First in his list of The Twelve Greatest Things In Human Life, Doctor Holland named Love. This month comes sturdy Struggle. Some of our friends are memorizing the short chapters; others are pasting them up in scrapbooks.
Hello, again History Lovers!
The new year brought with it a new series to The Farmer’s Wife Magazine–the Twelve Greatest Things In Life–written by Reverend John W. Holland. The series was originally published in monthly installments by THE FARMER’S WIFE–A MAGAZINE FOR FARM WOMEN. Each month’s article featured a topic regarding the human condition, therefore the topics are as pertinent today as they were in 1926. Installments of this series will be posted on the first Sunday of every month throughout 2022.
My sincerest apologies for posting a week late. Blogging was trumped by a ski weekend with my children and grandchildren. 😉
“I AM almost as ancient as Love. Although called by many names and often cursed by foolish men, I remain unchanged.
I am the guardian of all good, for I test everything. In my furnace fires, all minerals have been burned so that only the best were left.
When Life appeared on the earth, I pounced upon it and beset its pathway with so-many difficulties that only the strong remained.
As the trees sprang from the fertile earth, I whipped them with many storms so that they which endured might have fiber strong enough to stand.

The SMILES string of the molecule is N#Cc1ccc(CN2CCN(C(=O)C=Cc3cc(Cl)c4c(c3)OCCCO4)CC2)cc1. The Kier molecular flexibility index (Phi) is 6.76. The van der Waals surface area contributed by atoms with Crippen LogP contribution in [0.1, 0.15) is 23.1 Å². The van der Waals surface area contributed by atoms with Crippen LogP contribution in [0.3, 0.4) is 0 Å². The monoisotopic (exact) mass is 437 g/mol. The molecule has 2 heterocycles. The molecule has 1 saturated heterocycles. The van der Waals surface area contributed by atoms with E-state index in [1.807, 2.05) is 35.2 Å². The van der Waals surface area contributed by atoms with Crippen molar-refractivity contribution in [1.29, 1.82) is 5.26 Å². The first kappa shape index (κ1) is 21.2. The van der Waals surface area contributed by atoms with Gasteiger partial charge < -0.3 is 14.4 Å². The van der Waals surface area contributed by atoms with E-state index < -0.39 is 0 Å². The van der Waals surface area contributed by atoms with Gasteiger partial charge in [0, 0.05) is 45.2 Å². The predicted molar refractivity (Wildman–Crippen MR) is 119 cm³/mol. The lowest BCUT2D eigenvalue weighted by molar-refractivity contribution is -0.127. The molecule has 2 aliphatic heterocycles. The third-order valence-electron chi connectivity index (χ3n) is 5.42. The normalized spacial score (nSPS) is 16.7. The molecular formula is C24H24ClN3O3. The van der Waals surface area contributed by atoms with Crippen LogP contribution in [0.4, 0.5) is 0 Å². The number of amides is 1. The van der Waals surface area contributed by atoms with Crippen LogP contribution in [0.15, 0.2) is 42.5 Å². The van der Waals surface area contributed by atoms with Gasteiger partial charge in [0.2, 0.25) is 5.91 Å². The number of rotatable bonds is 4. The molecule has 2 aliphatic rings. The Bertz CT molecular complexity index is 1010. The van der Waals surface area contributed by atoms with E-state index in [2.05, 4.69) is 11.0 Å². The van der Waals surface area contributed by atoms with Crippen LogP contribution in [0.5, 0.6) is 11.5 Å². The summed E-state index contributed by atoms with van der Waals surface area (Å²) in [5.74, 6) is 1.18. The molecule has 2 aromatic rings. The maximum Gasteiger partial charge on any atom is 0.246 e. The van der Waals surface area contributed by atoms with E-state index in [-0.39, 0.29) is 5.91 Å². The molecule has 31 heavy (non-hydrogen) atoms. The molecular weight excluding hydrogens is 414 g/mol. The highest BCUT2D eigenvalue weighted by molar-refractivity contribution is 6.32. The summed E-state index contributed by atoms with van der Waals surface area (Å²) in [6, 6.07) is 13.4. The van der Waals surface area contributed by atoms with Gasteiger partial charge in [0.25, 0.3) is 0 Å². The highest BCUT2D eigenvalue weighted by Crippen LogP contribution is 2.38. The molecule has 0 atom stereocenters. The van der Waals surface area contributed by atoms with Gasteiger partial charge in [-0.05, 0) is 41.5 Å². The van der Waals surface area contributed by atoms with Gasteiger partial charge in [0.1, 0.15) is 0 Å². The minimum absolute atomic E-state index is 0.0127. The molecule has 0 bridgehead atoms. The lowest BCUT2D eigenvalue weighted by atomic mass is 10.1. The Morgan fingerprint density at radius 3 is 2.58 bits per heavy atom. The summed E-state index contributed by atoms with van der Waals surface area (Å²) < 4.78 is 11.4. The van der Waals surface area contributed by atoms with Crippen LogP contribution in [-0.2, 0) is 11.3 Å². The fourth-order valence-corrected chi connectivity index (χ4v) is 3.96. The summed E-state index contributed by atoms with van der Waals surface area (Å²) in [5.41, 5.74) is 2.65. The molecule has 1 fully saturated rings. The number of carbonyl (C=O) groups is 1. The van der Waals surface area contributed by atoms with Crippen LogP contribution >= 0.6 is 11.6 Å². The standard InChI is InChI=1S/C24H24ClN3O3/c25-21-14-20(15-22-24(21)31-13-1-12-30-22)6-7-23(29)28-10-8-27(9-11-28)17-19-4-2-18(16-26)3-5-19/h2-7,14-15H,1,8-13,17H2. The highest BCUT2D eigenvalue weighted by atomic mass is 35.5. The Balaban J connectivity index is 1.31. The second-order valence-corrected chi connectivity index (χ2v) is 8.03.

When Man came in innocence from the Creative Hand and fell into wrongdoing, I stood by him and helped him to win strong virtues in the place of his lost innocence.
Men sometimes rebel at me but they can have no great destiny without me. I am rough on the exterior but my hands are lined with velvet. I am the unwelcome trainer of all things that would grow.
I cradled a boy in poverty. I took away his mother and drove him out among rough men to win his lonely way. I denied him the schooling of the cultured and compelled him to labor in sorrow in a wilderness. I broke his heart by stealing from him the sweetheart of his youth. I battered at his brain till he was almost frenzied. I fed him the bread of poverty but through it all, I watched over him, enlarged his sympathies, quickened his brain, till at last, Lincoln, arose like a colossus among the saviors of the race.
Cowards and weaklings are afraid of me but I know the only things that will make real men of them. Women who are foolish enough to try to shield themselves from me sink into nothingness.
I temper the heart and sinew of the athlete by making him fight and work for his laurels.
I gave to virtue its divine quality by compelling it to fight to the death its sinful enemies.
I make bread sweet in man’s mouth by his very labor for it.
When earth needs prophets, I prepare scorpion whips for the hands of those who scourge the backs of the good.
I make the noblest music of the world from the anguish of suffering.
Would you be well? Then fight the enemies of health. Do you desire to become wise? Dig for the gold of wisdom. Would you be noble? Master every lurking secret weakness within you. Would you be a saint? Annihilate sinning.
Men desire easy paths to glory. I refuse them utterly, for my noblest crown is a Crown of Thorns, and life’s sweetest bliss is the memory of a conquered sorrow.
The angel that you desire to carve I have hidden for you in the hard block of marble.
My name is Struggle!”
The above article was published in The Farmer’s Wife–A Magazine For Farm Women, February 1926; Webb Publishing Company, St. Paul, Minnesota. Articles may be edited for length and clarity.